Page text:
Common Nomenclature in the PRC World
You’ll likely see a lot of printed circuit board terminology if you’re just starting out as a PCB designer. It’s not always easy to understand what these terms actually mean. Many engineering courses don’t focus on PCB design but instead focus on systems design or semiconductors. These are all important areas, but circuit boards are what binds them together. It is, therefore, important to be familiar with basic terminology.
Below is a list of terms for printed circuit boards that we have compiled for new designers. Understanding these terms will allow you to communicate better with colleagues and help you understand the manufacturing process of printed electronics.
Vias allow current to flow from one layer to the next. It is important to select the best PCB via options for board development. This can affect turnaround times and increase manufacturing costs.
A trace on a PCB is a small transmission line that the fabricator creates by cutting from a copper layer. The parameters of the trace on a PCB are length, width, impedance, and copper weight. This determines the board’s signal integrity. High-speed applications such as those that use high-speed designs require coordination between trace design, material selection, and signal routing to ensure integrity and the best possible signal routing.
Silkscreen is an image layer that depicts polarity symbols and component orientation indicators. It also includes labels, component footprints, reference indicators, labels, labels, and other identifications. The silkscreen component is used to complete the manufacturing process of the board. This top layer of information does not impact the functionality of a PCB. However, designers and fabricators should include it to eliminate assembly problems and optimize the board’s manufacturing.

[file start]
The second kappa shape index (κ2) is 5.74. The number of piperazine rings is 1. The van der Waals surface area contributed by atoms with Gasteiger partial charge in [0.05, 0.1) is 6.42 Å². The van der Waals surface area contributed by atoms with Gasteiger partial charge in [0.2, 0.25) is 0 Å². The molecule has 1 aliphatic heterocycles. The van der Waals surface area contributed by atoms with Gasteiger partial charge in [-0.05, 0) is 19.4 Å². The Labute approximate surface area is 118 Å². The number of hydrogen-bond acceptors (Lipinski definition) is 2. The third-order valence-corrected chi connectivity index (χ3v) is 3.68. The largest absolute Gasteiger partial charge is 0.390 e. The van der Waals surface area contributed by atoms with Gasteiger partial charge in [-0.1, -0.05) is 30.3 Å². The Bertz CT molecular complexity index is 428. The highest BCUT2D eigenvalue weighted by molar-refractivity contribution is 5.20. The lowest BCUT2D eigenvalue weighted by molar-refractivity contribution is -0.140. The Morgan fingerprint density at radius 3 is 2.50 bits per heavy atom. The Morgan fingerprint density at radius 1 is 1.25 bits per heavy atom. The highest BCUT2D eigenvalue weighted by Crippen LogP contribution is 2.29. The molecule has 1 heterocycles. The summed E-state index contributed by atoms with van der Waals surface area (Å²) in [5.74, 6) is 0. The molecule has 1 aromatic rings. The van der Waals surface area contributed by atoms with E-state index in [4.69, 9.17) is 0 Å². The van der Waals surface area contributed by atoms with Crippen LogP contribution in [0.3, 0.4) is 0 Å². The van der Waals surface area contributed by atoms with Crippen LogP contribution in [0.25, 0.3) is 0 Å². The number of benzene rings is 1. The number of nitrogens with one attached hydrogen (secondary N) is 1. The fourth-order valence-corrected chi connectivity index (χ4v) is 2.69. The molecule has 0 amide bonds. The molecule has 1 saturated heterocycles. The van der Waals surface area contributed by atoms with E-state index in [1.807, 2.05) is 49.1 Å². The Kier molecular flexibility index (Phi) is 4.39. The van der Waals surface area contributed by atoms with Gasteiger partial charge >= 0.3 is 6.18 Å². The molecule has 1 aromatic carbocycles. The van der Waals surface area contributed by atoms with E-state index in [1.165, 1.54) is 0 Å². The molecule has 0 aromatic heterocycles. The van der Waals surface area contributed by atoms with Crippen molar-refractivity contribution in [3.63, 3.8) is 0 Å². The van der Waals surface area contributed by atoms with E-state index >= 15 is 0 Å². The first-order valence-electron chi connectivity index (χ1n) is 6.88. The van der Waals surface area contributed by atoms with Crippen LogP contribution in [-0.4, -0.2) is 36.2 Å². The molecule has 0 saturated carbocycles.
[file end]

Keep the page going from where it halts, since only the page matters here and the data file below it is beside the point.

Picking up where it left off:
Pitch refers to the distance between adjacent pins or pads of a component. As PCBAs become smaller and denser, so do component packages. The space between adjacent pins or pads has also changed. This makes pitch an important design parameter. The pitch is important for components with high pin density. It determines the solder mask process that will be used to prevent assembly problems such as solder bridging.
During the design phase, it is crucial to have a precise PCB layout pattern. This includes the footprint pad layout or actual footprint for each package of components in the circuit. This pattern determines the location of each component during assembly and may include a reference indicator or polarity marking.
PCB MANUFACTURING FILES
The PCB manufacturing files contain all the information, specifications, and images required by the contract manufacturer for fabricating and assembling boards. The most popular formats are Gerber which can carry multiple files, or the IPC2581, which is one CAD file.
The location of the pin or lead for a component is defined by a pad on a board. The combination of the pads forms the component’s footprint. The designer will decide which footprint the component will use early in the design process. Each footprint contains a number of pads that can be used to solder the component to the board. The pads for SMT components are made of solid copper shapes. Through-hole components require pads with PTH vias that run the length of the entire board. While pads can be seen for most components even after they are assembled, packages such as BGAs or CSP may conceal them beneath their bodies.